A Twitter hashtag that challenges race and gender stereotypes in the technology industry took off in San Francisco Tuesday, with dozens of engineers posting their photos to the social network alongside the hashtag #ilooklikeanengineer.
Software engineer Isis Anchalee kicked off the movement over the weekend when she called her fellow engineers to action to make a point about how diverse engineers can be.
In a personal essay published on Medium, Anchalee detailed the skepticism and sexism she faced after appearing in a recruiting ad for her employer, enterprise software company OneLogin. Among the negative feedback received were comments from people who questioned whether she was even an engineer because she didn’t fit the industry stereotype of a young, white or Asian male.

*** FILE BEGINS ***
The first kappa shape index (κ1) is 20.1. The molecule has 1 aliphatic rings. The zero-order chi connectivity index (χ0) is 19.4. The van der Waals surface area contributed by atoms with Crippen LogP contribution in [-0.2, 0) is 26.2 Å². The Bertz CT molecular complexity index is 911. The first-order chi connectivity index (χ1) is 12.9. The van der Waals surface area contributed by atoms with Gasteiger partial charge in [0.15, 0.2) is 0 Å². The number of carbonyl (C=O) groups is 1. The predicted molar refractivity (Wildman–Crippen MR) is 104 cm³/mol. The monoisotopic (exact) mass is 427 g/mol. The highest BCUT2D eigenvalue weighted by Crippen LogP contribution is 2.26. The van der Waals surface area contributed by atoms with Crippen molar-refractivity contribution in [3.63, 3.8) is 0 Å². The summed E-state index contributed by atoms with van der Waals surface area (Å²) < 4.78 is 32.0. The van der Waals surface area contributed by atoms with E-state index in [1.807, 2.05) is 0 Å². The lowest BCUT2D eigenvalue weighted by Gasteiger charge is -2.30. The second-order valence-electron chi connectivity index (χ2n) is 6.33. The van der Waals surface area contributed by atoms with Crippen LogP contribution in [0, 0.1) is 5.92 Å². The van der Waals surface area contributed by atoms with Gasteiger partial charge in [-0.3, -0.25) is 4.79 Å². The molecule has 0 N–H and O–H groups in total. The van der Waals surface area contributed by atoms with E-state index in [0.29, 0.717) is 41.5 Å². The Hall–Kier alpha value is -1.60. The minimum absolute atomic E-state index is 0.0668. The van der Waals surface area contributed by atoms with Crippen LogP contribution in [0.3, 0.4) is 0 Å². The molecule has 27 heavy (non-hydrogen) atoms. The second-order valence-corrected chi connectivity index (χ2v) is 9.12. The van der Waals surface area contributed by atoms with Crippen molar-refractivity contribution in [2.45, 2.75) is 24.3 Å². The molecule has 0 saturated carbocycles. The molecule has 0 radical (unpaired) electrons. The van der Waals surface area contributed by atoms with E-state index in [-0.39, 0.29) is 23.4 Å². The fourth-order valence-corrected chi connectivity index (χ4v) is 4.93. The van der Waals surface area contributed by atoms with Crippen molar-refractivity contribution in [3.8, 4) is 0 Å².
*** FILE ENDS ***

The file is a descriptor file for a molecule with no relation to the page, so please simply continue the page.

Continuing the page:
“This industry’s culture fosters an unconscious lack of sensitivity towards those who do not fit a certain mold,” Anchalee wrote. She finished her essay by inviting engineers to help “redefine ‘what an engineer should look like.’ ”
The call to action was met with a strong response, with engineers from start-ups such as NPM to larger corporations including Microsoft and Pinterest posting their photos alongside the hashtag. The hashtag drew posts from men and women and was still trending as of Tuesday morning.
Diversity in the technology industry has been a hot-button issue, with companies in Silicon Valley recently revealing their workforce numbers and making commitments to hire and retain more diverse teams. In the past year alone, companies such as Google, Intel and Apple have committed hundreds of millions of dollars toward diversity efforts, while Pinterest made its diversity hiring goals public last month.